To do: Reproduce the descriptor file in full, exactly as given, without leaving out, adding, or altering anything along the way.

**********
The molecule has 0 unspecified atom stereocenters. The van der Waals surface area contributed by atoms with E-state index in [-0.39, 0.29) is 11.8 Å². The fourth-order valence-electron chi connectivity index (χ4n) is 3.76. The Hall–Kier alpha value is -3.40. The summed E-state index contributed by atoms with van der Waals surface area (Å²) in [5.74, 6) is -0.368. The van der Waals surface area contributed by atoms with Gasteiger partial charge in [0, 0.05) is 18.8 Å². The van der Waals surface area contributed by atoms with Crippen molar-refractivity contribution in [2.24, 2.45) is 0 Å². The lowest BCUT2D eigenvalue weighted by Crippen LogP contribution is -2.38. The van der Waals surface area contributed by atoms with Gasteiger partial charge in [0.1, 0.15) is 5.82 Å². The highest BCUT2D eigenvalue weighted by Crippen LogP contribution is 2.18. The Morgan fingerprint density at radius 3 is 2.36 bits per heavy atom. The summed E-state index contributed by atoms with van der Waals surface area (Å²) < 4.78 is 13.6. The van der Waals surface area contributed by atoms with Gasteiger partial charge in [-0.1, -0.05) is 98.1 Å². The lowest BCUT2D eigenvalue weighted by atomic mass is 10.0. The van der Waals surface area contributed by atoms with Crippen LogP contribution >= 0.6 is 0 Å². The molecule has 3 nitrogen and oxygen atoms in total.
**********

The molecule has 0 unspecified atom stereocenters. The van der Waals surface area contributed by atoms with E-state index in [-0.39, 0.29) is 11.8 Å². The fourth-order valence-electron chi connectivity index (χ4n) is 3.76. The Hall–Kier alpha value is -3.40. The summed E-state index contributed by atoms with van der Waals surface area (Å²) in [5.74, 6) is -0.368. The van der Waals surface area contributed by atoms with Gasteiger partial charge in [0, 0.05) is 18.8 Å². The van der Waals surface area contributed by atoms with Crippen molar-refractivity contribution in [2.24, 2.45) is 0 Å². The lowest BCUT2D eigenvalue weighted by Crippen LogP contribution is -2.38. The van der Waals surface area contributed by atoms with Gasteiger partial charge in [0.1, 0.15) is 5.82 Å². The highest BCUT2D eigenvalue weighted by Crippen LogP contribution is 2.18. The Morgan fingerprint density at radius 3 is 2.36 bits per heavy atom. The summed E-state index contributed by atoms with van der Waals surface area (Å²) < 4.78 is 13.6. The van der Waals surface area contributed by atoms with Gasteiger partial charge in [-0.1, -0.05) is 98.1 Å². The lowest BCUT2D eigenvalue weighted by atomic mass is 10.0. The van der Waals surface area contributed by atoms with Crippen LogP contribution >= 0.6 is 0 Å². The molecule has 3 nitrogen and oxygen atoms in total.